The hypothesis that Holmes was inspired by the Joker would be much stronger if there was more than just his statement; for example if he has been in a Joker costume (which are relatively inexpensive and easily available), or if her had been in clown makeup. But what about Holmes’s dyed hair? Isn’t that clearly an imitation of the Joker? That seems compelling until you realize that the Joker doesn’t have red hair in any of the Batman films (or anywhere else, for that matter). Neither Joker in the films (played by Jack Nicholson and Heath Ledger) had red or orange hair: the Joker’s hair is-and always has been-green. If Holmes was imitating the Joker as has been claimed, he seems to have done a very poor job of it, neglecting to adopt the character’s makeup, hair color, costume, or any other characteristic of the iconic villain. In fact I’ve seen no evidence that Holmes used any part of the Joker’s image, character, or anything else.
Who actually said “I am the Joker! I’m gonna load my guns and blow everybody up!”? Not James Holmes but instead a man named Neil Prescott who threatened to shoot his coworkers in a mass attack at Pitney Bowes plant in Washington D.C. on July 27. Though news reports say that Prescott explicitly referred to himself as “the Joker,” he was not dressed like the Batman villain, nor was there any connection or relevance to Batman at all. Thus we see that just because a person refers to himself as “the Joker” or “a joker” or whatever doesn’t mean that he’s inspired by a Batman film or character. And, bringing us back to the original point of my piece, there is in fact not a single reference to the Joker anywhere in by The Dark Knight Rises, a choice the director Christopher
Nolan explicitly made.
Some suggested that I speculated far beyond the evidence in my blog. There was actually very little speculation in my piece, and what there was of it has been supported, not refuted, by the facts that have come out since the shooting. Let’s examine my analyses and predictions:
1) The shooter had begun preparing for the massacre long before The Dark Knight Rises was released, and therefore the attack could not have been inspired by the film since it had not even released yet. I wrote, “this attack clearly took preparation, and had probably been planned for days, weeks, or even months.”
This speculation turned out to be completely accurate; as the Associated Press reported in a story headlined “Cops: Rampage Suspect Prepared for Months,” “The Colorado shooting suspect planned the rampage that killed 12 midnight moviegoers with “calculation and deliberation,” police said yesterday, receiving deliveries for months that authorities believe armed him for battle and were used to rig his apartment with dozens of bombs.”
2) I also speculated that the shooter had not seen the film The Dark Knight Rises: “as far as is known the shooter didn’t even see the movie…The theater was showing the midnight movie as the first screening of the film, so there’s very little chance that the film itself inspired the violence, since there’s no indication that Holmes himself had even seen it.”
This, also, seems to have been completely correct; it was indeed the film’s premiere and therefore it was the first opportunity Holmes could have had to see (or be “inspired by”) the film. The shooting took place at approximately 12:30 am CT, following previews. Though Holmes might have watched the first ten or so minutes of the film, he clearly arrived at the theater (prior to seeing any of the film) armed and intending to kill. Based on there being no evidence that Holmes had seen the film, my conclusion that Holmes could not have been inspired by a film he had not seen was accurate logical deduction, not speculation.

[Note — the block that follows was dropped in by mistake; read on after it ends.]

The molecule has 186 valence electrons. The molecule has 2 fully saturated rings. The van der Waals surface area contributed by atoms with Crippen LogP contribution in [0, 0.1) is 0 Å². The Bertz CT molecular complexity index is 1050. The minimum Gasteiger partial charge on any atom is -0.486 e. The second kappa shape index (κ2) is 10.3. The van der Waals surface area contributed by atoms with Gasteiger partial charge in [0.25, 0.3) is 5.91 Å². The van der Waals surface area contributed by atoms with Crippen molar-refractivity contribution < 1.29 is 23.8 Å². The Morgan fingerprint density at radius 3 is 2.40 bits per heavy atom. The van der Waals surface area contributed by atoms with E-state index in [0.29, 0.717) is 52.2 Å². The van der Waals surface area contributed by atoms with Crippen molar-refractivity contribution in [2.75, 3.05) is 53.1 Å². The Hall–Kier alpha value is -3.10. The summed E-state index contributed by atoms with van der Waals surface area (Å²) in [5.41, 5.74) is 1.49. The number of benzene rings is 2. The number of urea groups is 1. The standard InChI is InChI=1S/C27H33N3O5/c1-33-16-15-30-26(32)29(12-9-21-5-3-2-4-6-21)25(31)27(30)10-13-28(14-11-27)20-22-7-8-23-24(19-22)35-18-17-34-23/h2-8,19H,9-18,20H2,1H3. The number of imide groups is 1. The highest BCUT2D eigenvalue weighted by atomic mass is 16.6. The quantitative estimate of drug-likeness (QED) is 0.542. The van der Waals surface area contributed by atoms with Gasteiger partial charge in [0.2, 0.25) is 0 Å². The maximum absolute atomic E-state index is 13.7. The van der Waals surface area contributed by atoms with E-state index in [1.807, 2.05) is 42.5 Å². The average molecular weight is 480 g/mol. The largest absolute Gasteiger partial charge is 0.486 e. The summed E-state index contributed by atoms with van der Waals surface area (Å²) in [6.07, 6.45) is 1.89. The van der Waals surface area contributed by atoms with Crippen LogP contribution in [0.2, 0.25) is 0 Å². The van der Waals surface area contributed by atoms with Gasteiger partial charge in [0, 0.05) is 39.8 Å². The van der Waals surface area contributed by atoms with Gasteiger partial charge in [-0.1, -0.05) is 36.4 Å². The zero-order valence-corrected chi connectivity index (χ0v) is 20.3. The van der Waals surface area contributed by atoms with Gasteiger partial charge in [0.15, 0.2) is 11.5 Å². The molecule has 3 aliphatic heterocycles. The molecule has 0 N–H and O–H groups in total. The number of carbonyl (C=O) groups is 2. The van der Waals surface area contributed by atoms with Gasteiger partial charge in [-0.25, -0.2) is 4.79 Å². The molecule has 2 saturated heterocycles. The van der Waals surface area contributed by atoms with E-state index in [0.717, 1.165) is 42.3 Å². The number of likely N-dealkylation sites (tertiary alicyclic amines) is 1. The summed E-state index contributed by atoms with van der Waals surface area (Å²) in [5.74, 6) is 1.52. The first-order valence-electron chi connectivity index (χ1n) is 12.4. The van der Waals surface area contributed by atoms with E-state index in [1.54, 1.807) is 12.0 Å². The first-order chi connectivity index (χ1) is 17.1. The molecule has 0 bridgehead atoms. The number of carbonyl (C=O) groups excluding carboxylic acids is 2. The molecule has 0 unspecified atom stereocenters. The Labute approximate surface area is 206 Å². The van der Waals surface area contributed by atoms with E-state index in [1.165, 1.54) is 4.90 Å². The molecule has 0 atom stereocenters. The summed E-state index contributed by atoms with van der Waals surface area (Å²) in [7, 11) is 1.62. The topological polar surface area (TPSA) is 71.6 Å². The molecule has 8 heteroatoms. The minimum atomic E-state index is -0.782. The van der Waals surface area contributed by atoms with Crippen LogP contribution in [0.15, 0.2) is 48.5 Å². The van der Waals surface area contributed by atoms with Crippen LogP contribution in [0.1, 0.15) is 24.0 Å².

So the question becomes, given the total absence of any evidence that Holmes was inspired by The Dark Knight Rises, why several readers took issue with my post. There is no evidence that Holmes ever even saw the film he was supposedly “inspired” by. There’s also no evidence that he dressed like, or adopted any distinguishing characteristics of, any Batman villain including Bane and the Joker. Where then does that leave us?
Missing Links and the Burden of Proof
Several commenters took me to task for what they understood as my explicit denial that Holmes could have been influenced by the Batman film, or the media in general. One poster, Nick, wrote, “There has been NO information released about the gunman or his motives. But you’re sure that the film had nothing to do with it? This could have been planned in hours. Sorry, this is simply irresponsible reporting, IMHO.”
Another poster, Randy, wrote “It depends on what your definition of “inspired” is. It’s hardly necessary to see the film to be inspired by it to do something. Maybe the shooter didn’t like the idea of yet another Batman movie by Nolan. Maybe he didn’t like the trailers, TV spots, or clips. Maybe he believed the recent Bane/Bain nonsense. This being a midnight movie premiere, rather than a generic showing, it seems likely this particular movie was chosen for a reason.”
But by far the most through rebuttal along these lines came from William London: “Considering that “The Dark Knight Rises” (1) received much advanced publicity and advertising regarding the behavior and motivations of the Bane character, (2) is based on well-known comic book characters including Bane, and (3) is thematically linked to two previous movies featuring psychopathic violence similar to that perpetrated by the Colorado shooter, you should acknowledge that it is at least plausible (even if it cannot be confirmed) that the shooter was in some way inspired by the release of “The Dark Knight Rises” and/or something linked to it. Your piece is overly dismissive of the notion that media depictions can sometimes inspire unhinged people to commit specific types of violent acts. I suggest that a careful review of the relevant literature would be more enlightening than citing Michael Moore’s storytelling….It’s prudent to avoid jumping to premature conclusions about media influencing violence. Likewise it’s prudent to avoid dismissing plausible hypotheses, especially when offering only a superficial discussion of relevant facts.”